Abstract: Conversations with Diabetes Educators in Appalachia: Experiences, Insights and Visions

◆ Morohunfolu Seton, University of Louisville
◆ Lindsay J. Della, University of Louisville
◆ Mary Z. Ashlock, University of Louisville
◆ Katie McDaniel, Wiser Strategies
◆ Tania B. Basta, Western Kentucky University
◆ Kimberly R. Hartson, University of Louisville
◆ Kristi M. King, University of Louisville

Background: In Appalachia, the most economically distressed counties also have the poorest health (Borak, Salipante-Zaidel, Slade, & Fields, 2012). Geographic isolation, limited access to health care, and cultural beliefs contribute to local health outcomes (O’Brien & Denham, 2008). As such, individuals living in Appalachia may postpone seeking medical assistance from health professionals, preferring first to obtain advice from family and social networks. Diabetes educators working in Appalachia are uniquely positioned to highlight health education and community-based diabetes challenges in the region, as they serve to bridge the gap between professional and lay sources of information.

Study Introduction: This study sought insight from diabetes educators working in Southeastern Ohio and Eastern Kentucky. Data were gathered around “wins”, challenges, and the types of assistance these diabetes educators desired for future patient interactions. Specifically, key informant interviews were conducted to explore the following research questions:
What experiences have Appalachian diabetes educators faced in the field? What can be learned from their experiences?

Method: Seven semi-structured key informant interviews were conducted with diabetes educators serving the counties of Bath, Clark, Menifee, Morgan, and Rowan in Kentucky, along with Athens, Holmes, Noble, Gallia in Ohio (some educators served more than one county). All interviews were conducted via telephone. Interviewees were asked a series of questions about their experiences, processes, insights and challenges in their diabetes educator position. Interviews were recorded, de-identified and transcribed for analysis. Two graduate students coded the data for prominent themes that emerged across the discussions using Owen’s (1984) criteria. Faculty members reviewed and aided in the interpretation of the codes and themes identified.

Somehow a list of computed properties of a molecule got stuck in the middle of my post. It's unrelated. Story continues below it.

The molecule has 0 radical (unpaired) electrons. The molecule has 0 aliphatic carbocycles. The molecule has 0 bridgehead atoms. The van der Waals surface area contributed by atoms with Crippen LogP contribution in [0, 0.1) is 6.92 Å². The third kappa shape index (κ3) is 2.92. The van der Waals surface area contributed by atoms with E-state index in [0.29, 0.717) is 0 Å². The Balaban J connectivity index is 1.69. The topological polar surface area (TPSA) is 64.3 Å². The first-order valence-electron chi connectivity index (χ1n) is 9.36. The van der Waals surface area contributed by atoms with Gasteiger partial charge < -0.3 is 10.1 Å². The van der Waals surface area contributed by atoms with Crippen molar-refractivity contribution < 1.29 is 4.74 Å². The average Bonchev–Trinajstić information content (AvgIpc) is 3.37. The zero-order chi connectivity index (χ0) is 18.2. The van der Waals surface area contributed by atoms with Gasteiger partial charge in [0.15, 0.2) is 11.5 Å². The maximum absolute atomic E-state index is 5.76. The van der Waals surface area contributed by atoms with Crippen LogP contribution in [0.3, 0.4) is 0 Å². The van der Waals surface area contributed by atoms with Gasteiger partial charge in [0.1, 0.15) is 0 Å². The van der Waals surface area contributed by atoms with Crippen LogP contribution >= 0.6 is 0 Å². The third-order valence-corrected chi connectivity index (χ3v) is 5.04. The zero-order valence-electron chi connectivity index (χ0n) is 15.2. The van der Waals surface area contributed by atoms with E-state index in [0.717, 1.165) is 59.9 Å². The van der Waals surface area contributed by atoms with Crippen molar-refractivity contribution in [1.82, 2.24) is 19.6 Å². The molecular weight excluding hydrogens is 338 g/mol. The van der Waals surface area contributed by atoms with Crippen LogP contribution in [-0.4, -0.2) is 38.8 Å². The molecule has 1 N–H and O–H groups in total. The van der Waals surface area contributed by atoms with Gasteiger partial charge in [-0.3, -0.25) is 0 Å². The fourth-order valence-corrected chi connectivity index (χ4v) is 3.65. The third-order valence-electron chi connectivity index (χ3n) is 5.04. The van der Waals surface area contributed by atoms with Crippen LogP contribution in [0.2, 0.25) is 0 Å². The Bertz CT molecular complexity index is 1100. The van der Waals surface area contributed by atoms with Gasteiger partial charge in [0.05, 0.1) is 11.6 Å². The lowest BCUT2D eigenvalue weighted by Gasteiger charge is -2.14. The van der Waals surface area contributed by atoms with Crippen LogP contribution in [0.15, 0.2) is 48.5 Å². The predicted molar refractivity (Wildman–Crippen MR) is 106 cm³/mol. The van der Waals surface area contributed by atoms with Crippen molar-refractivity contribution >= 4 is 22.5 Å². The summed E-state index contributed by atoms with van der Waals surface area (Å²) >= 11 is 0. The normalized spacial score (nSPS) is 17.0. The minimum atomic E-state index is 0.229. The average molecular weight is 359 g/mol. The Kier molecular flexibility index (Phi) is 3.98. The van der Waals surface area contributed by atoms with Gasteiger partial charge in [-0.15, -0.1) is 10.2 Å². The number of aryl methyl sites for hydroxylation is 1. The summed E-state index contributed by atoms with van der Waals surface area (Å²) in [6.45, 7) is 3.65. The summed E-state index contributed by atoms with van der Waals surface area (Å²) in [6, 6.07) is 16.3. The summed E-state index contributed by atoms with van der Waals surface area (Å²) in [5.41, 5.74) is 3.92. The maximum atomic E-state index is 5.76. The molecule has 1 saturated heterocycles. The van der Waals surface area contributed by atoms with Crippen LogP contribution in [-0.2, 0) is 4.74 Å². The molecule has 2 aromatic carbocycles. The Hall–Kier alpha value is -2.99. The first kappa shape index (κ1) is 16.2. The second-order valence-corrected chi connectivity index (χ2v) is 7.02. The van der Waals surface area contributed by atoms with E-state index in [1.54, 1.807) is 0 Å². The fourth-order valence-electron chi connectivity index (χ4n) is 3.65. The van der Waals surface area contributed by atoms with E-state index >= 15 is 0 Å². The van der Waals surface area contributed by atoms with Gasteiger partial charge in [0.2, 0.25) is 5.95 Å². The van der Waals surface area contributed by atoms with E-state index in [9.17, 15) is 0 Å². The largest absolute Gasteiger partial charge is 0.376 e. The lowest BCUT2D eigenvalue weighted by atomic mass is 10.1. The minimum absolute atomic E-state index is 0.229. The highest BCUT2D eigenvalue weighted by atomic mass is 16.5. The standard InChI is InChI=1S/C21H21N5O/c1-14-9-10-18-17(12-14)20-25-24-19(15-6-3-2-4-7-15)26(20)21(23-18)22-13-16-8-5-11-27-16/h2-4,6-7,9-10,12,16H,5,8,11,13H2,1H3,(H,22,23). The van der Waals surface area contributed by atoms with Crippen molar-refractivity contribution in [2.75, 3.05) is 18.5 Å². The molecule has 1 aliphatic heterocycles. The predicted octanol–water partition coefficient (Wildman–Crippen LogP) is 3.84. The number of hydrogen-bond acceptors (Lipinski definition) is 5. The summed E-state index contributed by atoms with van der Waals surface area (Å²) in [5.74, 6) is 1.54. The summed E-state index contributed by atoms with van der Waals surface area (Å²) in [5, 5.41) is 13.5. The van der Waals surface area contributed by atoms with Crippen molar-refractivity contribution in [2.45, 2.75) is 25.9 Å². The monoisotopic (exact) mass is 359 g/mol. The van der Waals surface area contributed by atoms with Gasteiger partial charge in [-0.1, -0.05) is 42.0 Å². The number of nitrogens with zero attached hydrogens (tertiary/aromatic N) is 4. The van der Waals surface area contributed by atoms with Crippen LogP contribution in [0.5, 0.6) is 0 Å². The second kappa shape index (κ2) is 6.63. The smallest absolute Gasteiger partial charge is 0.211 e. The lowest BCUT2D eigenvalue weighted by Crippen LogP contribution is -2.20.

Findings: Several themes emerged from the analysis. Specifically, diabetes educators vocalized issues related to their patients’ managing misinformation, lack of knowledge, and skewed perceptions: “I think that they don’t know the full scope of it. I think that part of it is because we have oral medications out there and people think that their diabetes isn’t very bad because they’re taking a pill.” Another participant added, “I think they assume that if they get online and then they Google diabetes that they’re going to get reliable, current information… and if you can’t – if you don’t have internet access, your neighbor will stand in the backyard and tell you all about it because she got it too.”

Other emergent themes included the personal blame that diabetes educators heard from their patients; the challenge of navigating family and friend relationships; and a strong focus on dietary change (with less discussion about of physical activity). Finally, the need for additional focus and resources aimed at supporting children in the community with a diabetes diagnosis was noted across many interviews. One diabetes educator plainly stated, “I would like to see uh– a child support group because we have several diabetic kids that need more support.”

These findings lend important insights into issues and directions for future diabetes education practice in Appalachian Kentucky and Ohio. This session will further explicate the main themes noted from the interviews and consider their implications.